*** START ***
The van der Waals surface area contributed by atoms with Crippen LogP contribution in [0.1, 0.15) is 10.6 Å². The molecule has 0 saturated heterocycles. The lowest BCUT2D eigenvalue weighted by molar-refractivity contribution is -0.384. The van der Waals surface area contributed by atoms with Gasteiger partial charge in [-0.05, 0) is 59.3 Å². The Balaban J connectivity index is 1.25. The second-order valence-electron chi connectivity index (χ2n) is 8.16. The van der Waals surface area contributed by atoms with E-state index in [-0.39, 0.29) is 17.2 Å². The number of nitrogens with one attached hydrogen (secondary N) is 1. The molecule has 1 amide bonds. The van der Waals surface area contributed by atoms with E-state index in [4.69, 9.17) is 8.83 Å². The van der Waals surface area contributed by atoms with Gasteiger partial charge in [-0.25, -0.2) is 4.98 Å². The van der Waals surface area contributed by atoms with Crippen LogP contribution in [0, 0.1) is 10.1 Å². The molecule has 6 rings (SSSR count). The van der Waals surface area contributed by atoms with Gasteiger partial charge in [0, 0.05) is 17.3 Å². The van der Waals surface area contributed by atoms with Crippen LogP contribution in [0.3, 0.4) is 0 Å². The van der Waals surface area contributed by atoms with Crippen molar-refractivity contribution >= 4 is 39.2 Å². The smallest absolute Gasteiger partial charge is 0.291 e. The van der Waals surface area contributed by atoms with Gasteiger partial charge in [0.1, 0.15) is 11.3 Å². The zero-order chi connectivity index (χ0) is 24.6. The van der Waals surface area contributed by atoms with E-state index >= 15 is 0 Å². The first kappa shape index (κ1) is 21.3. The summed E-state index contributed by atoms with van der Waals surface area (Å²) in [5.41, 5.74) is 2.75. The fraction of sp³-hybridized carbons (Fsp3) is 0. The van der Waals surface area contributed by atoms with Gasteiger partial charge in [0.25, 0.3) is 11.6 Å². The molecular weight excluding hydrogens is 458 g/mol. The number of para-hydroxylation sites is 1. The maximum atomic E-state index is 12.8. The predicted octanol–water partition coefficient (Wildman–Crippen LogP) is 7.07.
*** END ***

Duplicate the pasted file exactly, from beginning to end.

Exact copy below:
The van der Waals surface area contributed by atoms with Crippen LogP contribution in [0.1, 0.15) is 10.6 Å². The molecule has 0 saturated heterocycles. The lowest BCUT2D eigenvalue weighted by molar-refractivity contribution is -0.384. The van der Waals surface area contributed by atoms with Gasteiger partial charge in [-0.05, 0) is 59.3 Å². The Balaban J connectivity index is 1.25. The second-order valence-electron chi connectivity index (χ2n) is 8.16. The van der Waals surface area contributed by atoms with E-state index in [-0.39, 0.29) is 17.2 Å². The number of nitrogens with one attached hydrogen (secondary N) is 1. The molecule has 1 amide bonds. The van der Waals surface area contributed by atoms with E-state index in [4.69, 9.17) is 8.83 Å². The van der Waals surface area contributed by atoms with Gasteiger partial charge in [-0.25, -0.2) is 4.98 Å². The van der Waals surface area contributed by atoms with Crippen LogP contribution in [0, 0.1) is 10.1 Å². The molecule has 6 rings (SSSR count). The van der Waals surface area contributed by atoms with Gasteiger partial charge in [0, 0.05) is 17.3 Å². The van der Waals surface area contributed by atoms with Crippen LogP contribution in [0.3, 0.4) is 0 Å². The van der Waals surface area contributed by atoms with Crippen molar-refractivity contribution >= 4 is 39.2 Å². The smallest absolute Gasteiger partial charge is 0.291 e. The van der Waals surface area contributed by atoms with Gasteiger partial charge in [0.1, 0.15) is 11.3 Å². The zero-order chi connectivity index (χ0) is 24.6. The van der Waals surface area contributed by atoms with E-state index >= 15 is 0 Å². The first kappa shape index (κ1) is 21.3. The summed E-state index contributed by atoms with van der Waals surface area (Å²) in [5.41, 5.74) is 2.75. The fraction of sp³-hybridized carbons (Fsp3) is 0. The van der Waals surface area contributed by atoms with Gasteiger partial charge in [0.25, 0.3) is 11.6 Å². The molecular weight excluding hydrogens is 458 g/mol. The number of para-hydroxylation sites is 1. The maximum atomic E-state index is 12.8. The predicted octanol–water partition coefficient (Wildman–Crippen LogP) is 7.07.